T Fondaco dei tedeschi is a endless source of surprise. The terrace suspended over the Rialto roofs and dominating the city is a breathtaking viewpoint. From here is possible to see far across the Venetian lagoon even to the peaks of the nearby Italian Alps. This unique panoramic view will win the hearts of all those who love Venice !
The building, renovated by Rem Koolhaas, celebrates the traditional elements, textures and shapes of Venice where in the past we had the historical Fondaco dei Tedeschi. Nowadays this is a new luxury department store and a cultural hub for Venice, promoting events and exhibitions.
This and many other suggestions during our Free Walk in Venice tours. Join us !
-TWO FANCIFUL PROJECTS OF THE LATE 19TH CENTURY
Enthusiasm for the city’s industrial development and the increasing focus on its role as a tourist destination actually resulted in plans for trains to arrive directly at St. Mark’s square. This very odd idea involved the creation of a railway station on the island of San Giorgio Maggiore, which thus would have facilitated the flow of tourists into the very heart of Venice. In 1852, the entrepreneur Busetto, nicknamed Fisola, also defended the project of the architect Cadorin for a magnificent GRAN HOTEL THERMAL on Riva degli Schiavoni, very close to the Doge’s Palace. However, the project never got beyond the drawing-board stage.
-THE FIRST PROJECT FOR AN ACCADEMIA BRIDGE, REJECTED IN THE 19TH CENTURY
Ever since the 16th century, there had been talk of the need to build another bridge over the Gran Canal. By itself, the Rialto Bridge did not make it easy to pass from one side of the waterway to the other. The first project was, however, only presented in 1838, by the engineer Giuseppe Salvadori, head of the Pubblic Works office in Venice. This structure would have linked Santa Maria del Giglio (in the sestiere of San Marco) to the sestiere of Dorsoduro, where the Zattere was becoming one of the hubs of commercial activity within the city. However, it was ultimately the English engineer Neville, owner of the iron foundry at San Rocco and specialist in the building of steel structures, who designed the first bridge, built in 1853. This bridge remained in use until 1933, when it was replaced by the wooden structure that was subsequently replaced by the bridge that exists today.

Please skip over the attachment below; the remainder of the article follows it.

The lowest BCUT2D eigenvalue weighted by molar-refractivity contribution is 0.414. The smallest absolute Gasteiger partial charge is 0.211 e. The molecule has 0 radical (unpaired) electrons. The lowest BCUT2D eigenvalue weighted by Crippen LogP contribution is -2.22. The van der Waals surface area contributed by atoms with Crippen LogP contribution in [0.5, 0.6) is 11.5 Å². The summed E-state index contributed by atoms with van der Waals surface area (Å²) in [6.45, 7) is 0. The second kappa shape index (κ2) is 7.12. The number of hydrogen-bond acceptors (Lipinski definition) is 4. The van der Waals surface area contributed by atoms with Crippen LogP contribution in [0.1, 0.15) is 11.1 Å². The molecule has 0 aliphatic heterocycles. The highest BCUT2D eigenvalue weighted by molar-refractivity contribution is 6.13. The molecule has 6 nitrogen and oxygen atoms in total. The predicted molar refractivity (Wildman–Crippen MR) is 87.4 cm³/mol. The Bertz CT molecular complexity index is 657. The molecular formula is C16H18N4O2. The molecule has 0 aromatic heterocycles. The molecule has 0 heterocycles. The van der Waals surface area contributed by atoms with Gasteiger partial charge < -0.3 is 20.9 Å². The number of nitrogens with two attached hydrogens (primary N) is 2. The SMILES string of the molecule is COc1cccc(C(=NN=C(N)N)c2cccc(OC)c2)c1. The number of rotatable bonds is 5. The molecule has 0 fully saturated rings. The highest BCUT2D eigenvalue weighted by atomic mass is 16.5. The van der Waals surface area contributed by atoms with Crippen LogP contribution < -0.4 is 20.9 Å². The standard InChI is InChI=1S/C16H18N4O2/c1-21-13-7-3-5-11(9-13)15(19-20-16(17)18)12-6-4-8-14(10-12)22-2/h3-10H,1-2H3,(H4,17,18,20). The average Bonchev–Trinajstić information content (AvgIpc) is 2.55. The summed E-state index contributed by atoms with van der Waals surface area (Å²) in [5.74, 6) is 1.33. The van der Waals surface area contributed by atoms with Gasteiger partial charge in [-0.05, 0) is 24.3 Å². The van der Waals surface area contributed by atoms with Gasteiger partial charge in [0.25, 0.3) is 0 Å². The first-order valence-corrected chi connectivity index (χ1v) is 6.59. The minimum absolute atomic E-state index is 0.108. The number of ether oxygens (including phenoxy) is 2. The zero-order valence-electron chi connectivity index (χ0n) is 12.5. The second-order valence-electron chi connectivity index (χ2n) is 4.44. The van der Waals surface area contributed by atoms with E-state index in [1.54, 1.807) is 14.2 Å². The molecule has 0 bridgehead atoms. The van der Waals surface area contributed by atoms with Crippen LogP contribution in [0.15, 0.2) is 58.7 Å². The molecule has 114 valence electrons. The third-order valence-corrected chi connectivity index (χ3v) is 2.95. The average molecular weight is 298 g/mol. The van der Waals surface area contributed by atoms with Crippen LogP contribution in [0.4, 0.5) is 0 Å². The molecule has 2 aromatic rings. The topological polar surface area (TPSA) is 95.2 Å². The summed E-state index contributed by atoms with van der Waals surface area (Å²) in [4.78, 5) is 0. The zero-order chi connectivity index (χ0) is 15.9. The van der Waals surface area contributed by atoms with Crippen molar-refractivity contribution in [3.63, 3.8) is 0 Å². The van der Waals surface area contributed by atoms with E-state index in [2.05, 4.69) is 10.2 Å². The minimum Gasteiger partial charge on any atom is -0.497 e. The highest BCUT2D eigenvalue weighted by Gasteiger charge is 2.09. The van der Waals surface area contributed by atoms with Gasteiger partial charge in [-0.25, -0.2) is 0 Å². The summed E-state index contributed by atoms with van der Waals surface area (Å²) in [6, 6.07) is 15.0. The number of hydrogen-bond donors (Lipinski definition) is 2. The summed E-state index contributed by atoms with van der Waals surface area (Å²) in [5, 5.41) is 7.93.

-LE CORBUSIER’S NEW HOSPITAL: STARTED BUT NEVER COMPLETED
Le Corbuiser’s new hospital was to stand in the area of the new city abattoir of San Giobbe, yet the plan was never put into effect. In 1965, the famous Swiss architect signed the contract defining the specifications and the actual timetable of the work, but he died a few months later. The buildings were left as they stood, empty, and have only recently been refurbished to house the Economics Faculty of Ca’ Foscari University. The project plans can been seen in the library of the Scuola Grande di San Marco.
Venice is unique in all the world: for centuries it was one of the richest and most powerful State in Europe. Over the years its inhabitants have embellished it with magnificent buildings and splendid works of art. Famous artist, but also architects and sculptors, writers and musicians, military leaders and travellers were born and worked in Venice. Some of them you might know through the works of genius that they have left here; others travelled and created magnificent works in courts all over Europe. We want to introduce you one of the most important…but you’ll discover lots of others in the churches and amongst the calli of this magical city.